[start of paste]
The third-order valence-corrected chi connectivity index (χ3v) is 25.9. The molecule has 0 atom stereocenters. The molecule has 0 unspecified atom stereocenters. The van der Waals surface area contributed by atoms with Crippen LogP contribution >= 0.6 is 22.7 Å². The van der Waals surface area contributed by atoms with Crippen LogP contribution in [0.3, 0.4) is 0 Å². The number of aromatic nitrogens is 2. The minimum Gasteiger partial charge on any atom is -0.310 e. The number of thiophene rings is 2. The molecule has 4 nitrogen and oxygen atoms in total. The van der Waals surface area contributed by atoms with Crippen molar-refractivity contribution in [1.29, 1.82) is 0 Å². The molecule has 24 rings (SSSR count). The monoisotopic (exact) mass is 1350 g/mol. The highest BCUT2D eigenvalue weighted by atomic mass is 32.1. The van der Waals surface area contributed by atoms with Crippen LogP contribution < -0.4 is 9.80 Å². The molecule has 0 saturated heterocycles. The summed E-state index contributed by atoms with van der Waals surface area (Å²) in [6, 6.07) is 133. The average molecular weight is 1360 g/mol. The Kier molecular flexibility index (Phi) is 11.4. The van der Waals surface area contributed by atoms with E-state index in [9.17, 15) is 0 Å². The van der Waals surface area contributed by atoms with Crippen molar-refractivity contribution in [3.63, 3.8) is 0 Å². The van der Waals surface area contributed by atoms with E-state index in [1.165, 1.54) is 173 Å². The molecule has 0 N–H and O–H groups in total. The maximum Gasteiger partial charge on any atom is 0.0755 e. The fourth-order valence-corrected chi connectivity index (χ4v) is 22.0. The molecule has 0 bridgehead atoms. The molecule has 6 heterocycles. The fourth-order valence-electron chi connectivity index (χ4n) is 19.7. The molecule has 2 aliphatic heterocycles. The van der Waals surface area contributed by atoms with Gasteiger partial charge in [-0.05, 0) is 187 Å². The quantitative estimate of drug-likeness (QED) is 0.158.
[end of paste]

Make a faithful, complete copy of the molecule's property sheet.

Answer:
The third-order valence-corrected chi connectivity index (χ3v) is 25.9. The molecule has 0 atom stereocenters. The molecule has 0 unspecified atom stereocenters. The van der Waals surface area contributed by atoms with Crippen LogP contribution >= 0.6 is 22.7 Å². The van der Waals surface area contributed by atoms with Crippen LogP contribution in [0.3, 0.4) is 0 Å². The number of aromatic nitrogens is 2. The minimum Gasteiger partial charge on any atom is -0.310 e. The number of thiophene rings is 2. The molecule has 4 nitrogen and oxygen atoms in total. The van der Waals surface area contributed by atoms with Crippen molar-refractivity contribution in [1.29, 1.82) is 0 Å². The molecule has 24 rings (SSSR count). The monoisotopic (exact) mass is 1350 g/mol. The highest BCUT2D eigenvalue weighted by atomic mass is 32.1. The van der Waals surface area contributed by atoms with Crippen LogP contribution < -0.4 is 9.80 Å². The molecule has 0 saturated heterocycles. The summed E-state index contributed by atoms with van der Waals surface area (Å²) in [6, 6.07) is 133. The average molecular weight is 1360 g/mol. The Kier molecular flexibility index (Phi) is 11.4. The van der Waals surface area contributed by atoms with E-state index in [9.17, 15) is 0 Å². The van der Waals surface area contributed by atoms with Crippen molar-refractivity contribution in [3.63, 3.8) is 0 Å². The van der Waals surface area contributed by atoms with E-state index in [1.165, 1.54) is 173 Å². The molecule has 0 N–H and O–H groups in total. The maximum Gasteiger partial charge on any atom is 0.0755 e. The fourth-order valence-corrected chi connectivity index (χ4v) is 22.0. The molecule has 0 bridgehead atoms. The molecule has 6 heterocycles. The fourth-order valence-electron chi connectivity index (χ4n) is 19.7. The molecule has 2 aliphatic heterocycles. The van der Waals surface area contributed by atoms with Gasteiger partial charge in [-0.05, 0) is 187 Å². The quantitative estimate of drug-likeness (QED) is 0.158.